When beliefs and (some people’s favourite) facts collide
|July 13, 2014||Posted by News under Culture, Darwinism, Intelligent Design, News|
From political scientist (read “activist”) Brendan Nyhan at the New York Times July 5:
In a new study, a Yale Law School professor, Dan Kahan, finds that the divide over belief in evolution between more and less religious people is wider among people who otherwise show familiarity with math and science, which suggests that the problem isn’t a lack of information. When he instead tested whether respondents knew the theory of evolution, omitting mention of belief, there was virtually no difference between more and less religious people with high scientific familiarity. In other words, religious people knew the science; they just weren’t willing to say that they believed in it.
Nyhan goes on to make quite clear that in his view those who think that there is no design in nature are simply right and those who think there is design are simply wrong. It never occurs to him that what he calls “more information” is instantly recognizable to any intelligent person as propaganda.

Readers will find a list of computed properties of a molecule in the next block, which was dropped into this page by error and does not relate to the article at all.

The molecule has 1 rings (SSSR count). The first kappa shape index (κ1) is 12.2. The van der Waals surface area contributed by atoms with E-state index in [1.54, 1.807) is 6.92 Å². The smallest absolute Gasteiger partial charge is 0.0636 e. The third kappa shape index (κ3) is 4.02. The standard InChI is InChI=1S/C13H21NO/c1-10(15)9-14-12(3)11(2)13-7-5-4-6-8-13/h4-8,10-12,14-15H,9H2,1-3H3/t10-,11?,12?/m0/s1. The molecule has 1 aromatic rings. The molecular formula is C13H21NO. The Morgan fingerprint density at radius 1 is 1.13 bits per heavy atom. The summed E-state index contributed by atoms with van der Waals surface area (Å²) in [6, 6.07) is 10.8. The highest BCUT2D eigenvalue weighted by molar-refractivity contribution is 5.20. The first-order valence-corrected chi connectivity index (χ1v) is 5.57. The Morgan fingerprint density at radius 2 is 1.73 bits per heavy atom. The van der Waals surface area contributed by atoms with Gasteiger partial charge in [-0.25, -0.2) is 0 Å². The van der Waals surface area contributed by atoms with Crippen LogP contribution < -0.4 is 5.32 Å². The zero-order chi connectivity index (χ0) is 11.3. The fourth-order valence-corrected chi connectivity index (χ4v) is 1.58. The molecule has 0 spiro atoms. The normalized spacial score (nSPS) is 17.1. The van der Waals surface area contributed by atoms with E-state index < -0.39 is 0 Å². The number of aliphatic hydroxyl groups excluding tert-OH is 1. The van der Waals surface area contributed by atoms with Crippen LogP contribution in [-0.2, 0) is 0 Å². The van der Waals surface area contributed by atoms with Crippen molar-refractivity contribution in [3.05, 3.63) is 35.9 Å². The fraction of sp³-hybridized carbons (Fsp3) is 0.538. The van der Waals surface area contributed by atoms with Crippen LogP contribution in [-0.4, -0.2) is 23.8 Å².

No wonder these legacy media are taking a tumble into junk stock range. They have formulated the conditions of their existence so they cannot deal with issues the way most readers perceive them. Make no mistake, they will die by this, and the only question of substance is who and how many they will take down with then.
For example, from Nyhan,
But we also need to reduce the incentives for elites to spread misinformation to their followers in the first place. Once people’s cultural and political views get tied up in their factual beliefs, it’s very difficult to undo regardless of the messaging that is used.
Probable translation: the government should decide who is allowed to speak, in accordance with policies approved by his fellows and himself.
See also: Why telling more people the good news of Darwin won’t help
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